“We develop many pilots and prototypes. What’s good, is scaled up. What’s not good, is kicked out. We decide quickly and have a flat hierarchy,” says Wolfgang Hackenberg. “And we don't get bogged down in projects that we realize aren’t going to be successful. We just stop them,” adds Jan Wipke. Founded three and a half years ago, the Smart Production Lab is already quite successful. The number of employees is to be increased to 60.
The Group currently has many labs around the world
In addition to the one at its headquarters in Wolfsburg, the Volkswagen Group has set up more IT labs worldwide: the data lab in Munich, the Group’s AI competence center, or the digital lab in Berlin, one of the most modern software development centers in Europe, are only a few examples. The goal is clear: Volkswagen will continue to systematically take advantage of the opportunities offered by digitalization to make work even more efficient and ergonomic for its employees. “Technology is never an end in itself,” stresses Ralph Linde, Head of the Volkswagen Group Academy, and thus responsible for the training and development of all 640,000 Group employees worldwide. This applies in particular to the ongoing digitalization process, which affects many tasks in factories and offices. “People will be given new digital aids. However, these will not be able to replace human creativity and problem-solving skills,” emphasizes Linde.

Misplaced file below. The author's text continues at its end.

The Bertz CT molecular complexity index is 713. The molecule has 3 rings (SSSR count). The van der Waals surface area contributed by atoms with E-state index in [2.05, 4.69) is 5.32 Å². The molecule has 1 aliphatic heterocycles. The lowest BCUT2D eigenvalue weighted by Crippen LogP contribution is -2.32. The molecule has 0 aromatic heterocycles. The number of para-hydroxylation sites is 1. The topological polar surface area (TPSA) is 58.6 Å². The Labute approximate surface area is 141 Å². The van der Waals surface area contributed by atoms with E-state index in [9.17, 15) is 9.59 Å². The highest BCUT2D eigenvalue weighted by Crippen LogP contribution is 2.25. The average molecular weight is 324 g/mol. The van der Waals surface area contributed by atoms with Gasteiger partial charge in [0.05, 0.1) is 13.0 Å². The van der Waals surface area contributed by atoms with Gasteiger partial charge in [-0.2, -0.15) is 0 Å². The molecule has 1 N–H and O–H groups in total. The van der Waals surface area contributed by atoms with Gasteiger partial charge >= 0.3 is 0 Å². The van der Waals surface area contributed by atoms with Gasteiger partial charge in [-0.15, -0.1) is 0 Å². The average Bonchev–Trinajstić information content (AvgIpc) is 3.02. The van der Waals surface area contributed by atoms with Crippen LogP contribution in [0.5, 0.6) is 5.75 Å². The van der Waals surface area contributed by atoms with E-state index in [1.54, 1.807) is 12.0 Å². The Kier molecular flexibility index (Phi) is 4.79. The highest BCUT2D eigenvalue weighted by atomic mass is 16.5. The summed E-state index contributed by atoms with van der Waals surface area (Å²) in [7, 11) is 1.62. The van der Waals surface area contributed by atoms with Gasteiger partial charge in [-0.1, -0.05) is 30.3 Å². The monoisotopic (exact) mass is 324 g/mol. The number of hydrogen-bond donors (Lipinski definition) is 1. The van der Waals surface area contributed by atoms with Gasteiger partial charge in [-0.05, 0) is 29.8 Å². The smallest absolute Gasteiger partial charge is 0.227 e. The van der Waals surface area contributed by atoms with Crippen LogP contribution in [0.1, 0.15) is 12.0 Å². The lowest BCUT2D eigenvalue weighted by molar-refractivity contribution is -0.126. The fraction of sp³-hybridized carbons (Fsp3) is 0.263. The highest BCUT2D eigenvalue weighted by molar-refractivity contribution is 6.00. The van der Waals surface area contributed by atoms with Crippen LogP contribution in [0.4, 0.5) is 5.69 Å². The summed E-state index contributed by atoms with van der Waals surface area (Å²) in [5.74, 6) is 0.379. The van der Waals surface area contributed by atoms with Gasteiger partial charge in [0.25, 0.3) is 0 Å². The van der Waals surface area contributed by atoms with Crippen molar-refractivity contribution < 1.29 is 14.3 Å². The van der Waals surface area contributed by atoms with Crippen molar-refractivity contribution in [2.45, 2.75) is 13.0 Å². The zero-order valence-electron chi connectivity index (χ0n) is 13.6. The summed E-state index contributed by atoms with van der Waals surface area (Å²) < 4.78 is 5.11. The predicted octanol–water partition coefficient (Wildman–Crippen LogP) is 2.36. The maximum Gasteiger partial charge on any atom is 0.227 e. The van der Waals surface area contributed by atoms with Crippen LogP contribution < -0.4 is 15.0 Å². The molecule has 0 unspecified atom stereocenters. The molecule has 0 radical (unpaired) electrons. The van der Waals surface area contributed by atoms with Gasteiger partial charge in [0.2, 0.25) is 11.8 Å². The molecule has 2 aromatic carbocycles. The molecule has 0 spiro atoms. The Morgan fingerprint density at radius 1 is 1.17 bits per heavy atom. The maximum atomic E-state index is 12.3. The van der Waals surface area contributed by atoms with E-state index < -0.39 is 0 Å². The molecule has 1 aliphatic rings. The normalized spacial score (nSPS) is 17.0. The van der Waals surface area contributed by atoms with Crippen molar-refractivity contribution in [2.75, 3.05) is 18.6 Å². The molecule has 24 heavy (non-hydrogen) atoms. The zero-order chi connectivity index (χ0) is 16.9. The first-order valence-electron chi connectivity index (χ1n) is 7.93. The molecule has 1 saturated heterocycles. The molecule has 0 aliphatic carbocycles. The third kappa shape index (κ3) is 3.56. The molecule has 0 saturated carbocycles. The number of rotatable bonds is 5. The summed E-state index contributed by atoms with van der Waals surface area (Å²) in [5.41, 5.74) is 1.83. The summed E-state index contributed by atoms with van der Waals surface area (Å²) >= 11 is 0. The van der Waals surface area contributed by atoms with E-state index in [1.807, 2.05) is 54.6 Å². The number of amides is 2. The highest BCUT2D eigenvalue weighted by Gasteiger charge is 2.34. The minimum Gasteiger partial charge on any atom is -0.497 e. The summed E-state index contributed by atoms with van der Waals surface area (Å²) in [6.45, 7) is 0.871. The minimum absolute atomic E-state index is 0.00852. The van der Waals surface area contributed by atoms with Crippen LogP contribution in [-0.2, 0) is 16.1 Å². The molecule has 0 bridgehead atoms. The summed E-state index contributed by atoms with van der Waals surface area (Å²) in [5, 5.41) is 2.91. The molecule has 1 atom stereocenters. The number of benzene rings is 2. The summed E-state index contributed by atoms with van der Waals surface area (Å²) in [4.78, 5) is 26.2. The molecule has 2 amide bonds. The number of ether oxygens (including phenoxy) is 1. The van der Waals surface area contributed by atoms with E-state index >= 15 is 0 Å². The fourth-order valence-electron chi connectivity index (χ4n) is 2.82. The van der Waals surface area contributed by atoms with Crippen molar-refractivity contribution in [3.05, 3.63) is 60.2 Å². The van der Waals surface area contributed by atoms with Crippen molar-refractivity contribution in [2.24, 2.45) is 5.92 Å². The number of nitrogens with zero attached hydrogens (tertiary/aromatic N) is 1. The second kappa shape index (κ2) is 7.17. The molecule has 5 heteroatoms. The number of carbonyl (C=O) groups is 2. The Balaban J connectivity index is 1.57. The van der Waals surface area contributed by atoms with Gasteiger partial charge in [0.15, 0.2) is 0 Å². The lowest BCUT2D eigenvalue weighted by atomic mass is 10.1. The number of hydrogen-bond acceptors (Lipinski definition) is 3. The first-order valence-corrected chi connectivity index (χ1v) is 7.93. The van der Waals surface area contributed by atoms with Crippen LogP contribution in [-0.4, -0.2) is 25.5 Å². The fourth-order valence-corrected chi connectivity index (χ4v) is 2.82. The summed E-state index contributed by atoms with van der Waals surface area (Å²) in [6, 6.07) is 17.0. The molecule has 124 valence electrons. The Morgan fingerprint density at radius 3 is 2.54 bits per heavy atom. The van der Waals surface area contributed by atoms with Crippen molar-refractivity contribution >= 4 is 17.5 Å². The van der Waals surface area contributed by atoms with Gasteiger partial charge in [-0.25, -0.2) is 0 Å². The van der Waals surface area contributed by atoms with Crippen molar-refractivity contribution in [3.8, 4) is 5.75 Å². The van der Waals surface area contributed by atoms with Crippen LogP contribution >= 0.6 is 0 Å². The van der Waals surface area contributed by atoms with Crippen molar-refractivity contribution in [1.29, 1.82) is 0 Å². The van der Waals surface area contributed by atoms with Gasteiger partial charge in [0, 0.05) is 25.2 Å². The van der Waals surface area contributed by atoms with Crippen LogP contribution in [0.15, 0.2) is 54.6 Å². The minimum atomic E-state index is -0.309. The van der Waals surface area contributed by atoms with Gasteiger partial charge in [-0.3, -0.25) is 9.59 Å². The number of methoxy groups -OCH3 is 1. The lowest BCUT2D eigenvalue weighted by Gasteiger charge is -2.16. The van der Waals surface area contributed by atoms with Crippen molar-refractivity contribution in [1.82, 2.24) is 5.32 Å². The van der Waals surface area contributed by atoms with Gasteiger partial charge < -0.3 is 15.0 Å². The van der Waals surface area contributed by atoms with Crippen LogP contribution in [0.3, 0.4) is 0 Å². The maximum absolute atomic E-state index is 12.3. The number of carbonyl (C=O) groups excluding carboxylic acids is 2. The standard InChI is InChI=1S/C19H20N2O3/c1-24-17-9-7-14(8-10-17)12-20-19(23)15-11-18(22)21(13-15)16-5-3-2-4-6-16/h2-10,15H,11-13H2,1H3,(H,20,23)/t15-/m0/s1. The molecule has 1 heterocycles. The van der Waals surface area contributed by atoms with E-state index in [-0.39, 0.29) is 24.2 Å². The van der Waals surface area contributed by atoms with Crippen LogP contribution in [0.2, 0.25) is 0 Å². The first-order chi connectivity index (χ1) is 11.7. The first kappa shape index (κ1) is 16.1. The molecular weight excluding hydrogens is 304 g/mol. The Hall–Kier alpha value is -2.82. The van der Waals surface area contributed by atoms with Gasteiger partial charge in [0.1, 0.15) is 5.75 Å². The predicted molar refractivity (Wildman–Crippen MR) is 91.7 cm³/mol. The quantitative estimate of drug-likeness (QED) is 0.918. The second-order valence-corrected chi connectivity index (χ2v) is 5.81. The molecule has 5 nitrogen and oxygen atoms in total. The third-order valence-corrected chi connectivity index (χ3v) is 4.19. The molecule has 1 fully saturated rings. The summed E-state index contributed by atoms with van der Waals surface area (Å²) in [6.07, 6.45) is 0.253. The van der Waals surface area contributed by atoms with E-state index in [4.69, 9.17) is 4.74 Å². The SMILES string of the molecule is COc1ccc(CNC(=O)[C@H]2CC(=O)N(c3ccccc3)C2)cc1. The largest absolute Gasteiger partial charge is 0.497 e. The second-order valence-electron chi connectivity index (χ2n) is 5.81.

Digitalization is also our opportunity to secure industrial employment in Germany.
Digitalization helps maintain industrial employment in Germany
According to Linde, digitalization will continue to revolutionize the working world in factories and offices. “We are addressing this and preparing our employees for it with intensive training. At the same time, we see digitalization as an opportunity to secure industrial employment in Germany, because digitalization and automation can also help us with production costs. And we will be able to leave the less ergonomic work to robots,” explains Linde.
And to friendly ones at that – like MIRCO, who can even greet you.